Mother, Sister, Daughter
Musica Secreta, directed by Laurie Stras
Over a career that spans thirty years, Musica Secreta has established themselves as one of the premiere all-female vocal ensembles. They have recorded a number of pieces by women, expanding the repertoire of Renaissance music and our understanding of the social, liturgical, and artistic circles in which it was disseminated. The theme of this recording is “storytelling:” how stories, poems, and music were crafted to connect generations of women, hence Mother, Sister, Daughter as its title. While many of the pieces are anonymous, the circumstances in which they were copied and performed give clues as to their provenance. The recording isn’t strictly of works attributed to women – there are pieces by Antoine Brumel and Jean Mouton – but these also extol the relationships between women, particularly those who have entered a convent.
Missa de Beata Virgine is a partial setting of the Ordinary, containing a Kyrie and troped Gloria with extra texts that extol the Virgin Mary. Here as elsewhere, instruments are used to accompany and to flesh out the texture; organ in particular, but also harp (including bray harp and double harp), and treble and bass viols. This is consistent with the practice of music-making in convents. Musica Secreta has a well-blended sound with just enough brightness in the sopranos and a warm timbre in the mezzo/alto cohort. The solo chants are prepared with the character of the individual voices in mind. One of the main selections, The Vespers of St. Lucy was likely composed in a convent devoted to St. Lucia in Verona. The notes, by ensemble director Laurie Stras, are fastidiously annotated: I would recommend reading them before diving in to listening. The Vespers include five brief movements that tell the story of St. Lucy. The full group’s singing is fetchingly contrasted with smaller subsections.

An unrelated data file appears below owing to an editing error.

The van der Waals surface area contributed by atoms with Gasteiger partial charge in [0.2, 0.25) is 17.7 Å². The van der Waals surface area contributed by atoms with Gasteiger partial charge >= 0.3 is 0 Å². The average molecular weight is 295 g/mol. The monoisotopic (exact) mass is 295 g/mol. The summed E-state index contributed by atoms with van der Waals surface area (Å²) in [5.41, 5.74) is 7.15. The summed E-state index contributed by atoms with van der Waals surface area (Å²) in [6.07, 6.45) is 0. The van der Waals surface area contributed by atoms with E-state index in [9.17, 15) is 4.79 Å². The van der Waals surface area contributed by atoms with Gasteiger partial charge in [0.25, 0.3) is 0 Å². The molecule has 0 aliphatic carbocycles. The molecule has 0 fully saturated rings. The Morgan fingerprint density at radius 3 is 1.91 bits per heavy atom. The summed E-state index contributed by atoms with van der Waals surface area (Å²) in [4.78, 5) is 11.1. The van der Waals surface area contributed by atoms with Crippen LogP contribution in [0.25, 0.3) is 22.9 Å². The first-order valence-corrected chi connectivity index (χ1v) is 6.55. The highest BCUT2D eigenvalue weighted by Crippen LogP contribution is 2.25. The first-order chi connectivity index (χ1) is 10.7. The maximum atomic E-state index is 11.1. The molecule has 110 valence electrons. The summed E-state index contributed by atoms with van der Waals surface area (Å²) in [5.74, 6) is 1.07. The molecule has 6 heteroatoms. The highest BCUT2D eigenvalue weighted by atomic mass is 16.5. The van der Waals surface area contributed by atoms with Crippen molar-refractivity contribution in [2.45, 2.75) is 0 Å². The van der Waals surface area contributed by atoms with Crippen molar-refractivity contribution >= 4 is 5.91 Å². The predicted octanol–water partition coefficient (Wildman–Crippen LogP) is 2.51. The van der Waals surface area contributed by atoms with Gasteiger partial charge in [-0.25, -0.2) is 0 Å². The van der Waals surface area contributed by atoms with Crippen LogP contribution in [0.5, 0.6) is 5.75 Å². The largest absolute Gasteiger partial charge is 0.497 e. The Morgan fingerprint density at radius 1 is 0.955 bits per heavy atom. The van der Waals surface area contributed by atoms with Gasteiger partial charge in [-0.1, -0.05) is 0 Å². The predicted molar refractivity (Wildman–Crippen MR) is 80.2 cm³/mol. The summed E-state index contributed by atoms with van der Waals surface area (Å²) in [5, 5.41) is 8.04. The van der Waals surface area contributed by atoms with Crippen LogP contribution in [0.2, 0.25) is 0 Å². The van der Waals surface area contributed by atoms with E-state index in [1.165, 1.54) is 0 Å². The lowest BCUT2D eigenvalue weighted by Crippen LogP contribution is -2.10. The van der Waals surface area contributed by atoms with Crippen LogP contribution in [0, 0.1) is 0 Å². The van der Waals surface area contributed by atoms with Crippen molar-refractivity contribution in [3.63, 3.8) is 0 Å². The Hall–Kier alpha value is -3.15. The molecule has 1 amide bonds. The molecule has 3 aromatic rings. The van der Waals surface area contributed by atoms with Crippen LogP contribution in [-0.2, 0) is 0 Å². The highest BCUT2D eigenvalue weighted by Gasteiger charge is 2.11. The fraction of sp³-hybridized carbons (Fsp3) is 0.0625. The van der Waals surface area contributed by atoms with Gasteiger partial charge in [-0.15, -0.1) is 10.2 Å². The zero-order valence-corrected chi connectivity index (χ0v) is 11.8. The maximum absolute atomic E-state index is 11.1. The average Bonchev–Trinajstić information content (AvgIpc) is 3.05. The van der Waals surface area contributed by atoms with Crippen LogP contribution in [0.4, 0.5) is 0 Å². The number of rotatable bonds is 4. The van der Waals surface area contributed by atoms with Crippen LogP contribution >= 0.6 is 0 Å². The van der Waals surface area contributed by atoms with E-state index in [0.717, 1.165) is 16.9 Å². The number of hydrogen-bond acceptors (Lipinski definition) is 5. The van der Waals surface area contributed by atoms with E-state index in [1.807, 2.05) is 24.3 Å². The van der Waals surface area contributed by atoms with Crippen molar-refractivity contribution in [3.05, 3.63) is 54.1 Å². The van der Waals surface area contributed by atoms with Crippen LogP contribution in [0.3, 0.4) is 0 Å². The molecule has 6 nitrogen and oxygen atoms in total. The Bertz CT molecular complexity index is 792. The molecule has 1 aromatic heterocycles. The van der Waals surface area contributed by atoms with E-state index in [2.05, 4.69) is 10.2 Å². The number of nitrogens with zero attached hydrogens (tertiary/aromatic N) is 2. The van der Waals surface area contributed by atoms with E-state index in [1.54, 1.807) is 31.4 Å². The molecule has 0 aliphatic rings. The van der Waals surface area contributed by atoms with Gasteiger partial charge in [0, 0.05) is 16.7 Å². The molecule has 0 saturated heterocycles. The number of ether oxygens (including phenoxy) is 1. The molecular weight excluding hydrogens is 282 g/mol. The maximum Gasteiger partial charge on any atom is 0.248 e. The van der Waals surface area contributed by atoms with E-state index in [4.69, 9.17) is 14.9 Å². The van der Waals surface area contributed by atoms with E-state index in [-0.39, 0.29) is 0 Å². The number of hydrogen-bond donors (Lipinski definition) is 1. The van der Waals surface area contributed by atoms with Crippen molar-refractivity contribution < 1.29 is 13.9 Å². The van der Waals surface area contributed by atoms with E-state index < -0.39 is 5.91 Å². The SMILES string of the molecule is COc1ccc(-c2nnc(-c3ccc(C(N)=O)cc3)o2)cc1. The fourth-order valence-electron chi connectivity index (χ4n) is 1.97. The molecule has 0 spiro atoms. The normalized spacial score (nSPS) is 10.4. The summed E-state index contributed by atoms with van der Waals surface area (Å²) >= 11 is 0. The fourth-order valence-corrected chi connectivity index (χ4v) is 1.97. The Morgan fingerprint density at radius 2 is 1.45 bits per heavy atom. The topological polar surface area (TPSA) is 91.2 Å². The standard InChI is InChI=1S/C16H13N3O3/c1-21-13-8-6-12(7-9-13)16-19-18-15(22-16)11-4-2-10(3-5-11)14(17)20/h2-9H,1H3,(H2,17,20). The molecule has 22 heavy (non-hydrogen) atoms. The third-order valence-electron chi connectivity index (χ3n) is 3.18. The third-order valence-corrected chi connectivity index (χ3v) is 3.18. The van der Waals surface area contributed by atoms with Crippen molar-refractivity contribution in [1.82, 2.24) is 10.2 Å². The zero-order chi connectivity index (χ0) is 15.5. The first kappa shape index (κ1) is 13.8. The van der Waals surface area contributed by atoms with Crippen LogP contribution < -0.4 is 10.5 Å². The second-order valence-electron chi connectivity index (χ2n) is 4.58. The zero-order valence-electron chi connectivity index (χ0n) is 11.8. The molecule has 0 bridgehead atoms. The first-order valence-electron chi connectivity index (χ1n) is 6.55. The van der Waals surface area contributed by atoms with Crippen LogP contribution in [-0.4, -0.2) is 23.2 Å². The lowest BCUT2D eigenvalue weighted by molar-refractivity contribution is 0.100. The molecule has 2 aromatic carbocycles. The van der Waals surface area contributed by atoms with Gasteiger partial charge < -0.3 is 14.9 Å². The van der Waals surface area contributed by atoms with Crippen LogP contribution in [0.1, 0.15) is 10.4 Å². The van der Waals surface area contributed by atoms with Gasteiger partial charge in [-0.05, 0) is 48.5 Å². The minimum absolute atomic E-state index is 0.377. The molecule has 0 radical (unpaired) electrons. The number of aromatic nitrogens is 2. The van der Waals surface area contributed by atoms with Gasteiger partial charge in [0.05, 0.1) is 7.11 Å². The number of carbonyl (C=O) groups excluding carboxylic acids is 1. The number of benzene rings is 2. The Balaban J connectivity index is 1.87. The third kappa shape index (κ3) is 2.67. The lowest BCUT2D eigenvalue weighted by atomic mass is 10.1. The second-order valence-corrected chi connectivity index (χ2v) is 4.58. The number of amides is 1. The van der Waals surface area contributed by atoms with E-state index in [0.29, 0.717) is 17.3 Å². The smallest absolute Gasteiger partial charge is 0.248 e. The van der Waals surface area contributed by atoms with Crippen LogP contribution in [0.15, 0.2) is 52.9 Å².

Ave mater matris Dei, attributed to Jean Mouton, consists of vocal canons accompanied by the organ, the refrains opening up to sumptuous tutti. Virgo Maria speciosissima, attributed to Leonora d’Este, of that most famous of families, consists of overlapping waves in the voices performed with artful coordination by Musica Secreta. It is one of the standouts on the recording.
The other prominent collections on the recording are two sets of Vespers from San Matteo in Florence, dedicated to Saint Clare. After a plainchant opening is the beautiful Mundi totius gloriam, with high-lying dovetailing lines alternating once again with chant. The group chants are paced with a welcome sense of forward momentum. The hymn En praeclara virgo Clara and a Salve sponsa Dei setting conclude the second set of Vespers with radiant polyphonic singing.
A contemporary piece, commissioned by the ensemble from Joanna Marsh, completes the CD program (two additional pieces are available on the digital recording). The Veiled Sisters explores the entire compass of the group, beginning with a low-lying melody in the altos that is succeeded by upper register divisi. The two then meld into a formidable tutti. Marsh deftly incorporates contemporary harmonies and expanded ranges while using the resources of Musica Secreta is a way consistent with their approach on the rest of the recording; organ accompanies them and the alternation of textures creates a connection between old and new.
In recent years, research and performance of women’s music from the Renaissance has come a long way, in no small part to Musica Secreta and Laurie Stras. It is heartening to learn that, even five hundred years ago, the stories women told to one another provided strength, agency, and, in the case of song, great beauty.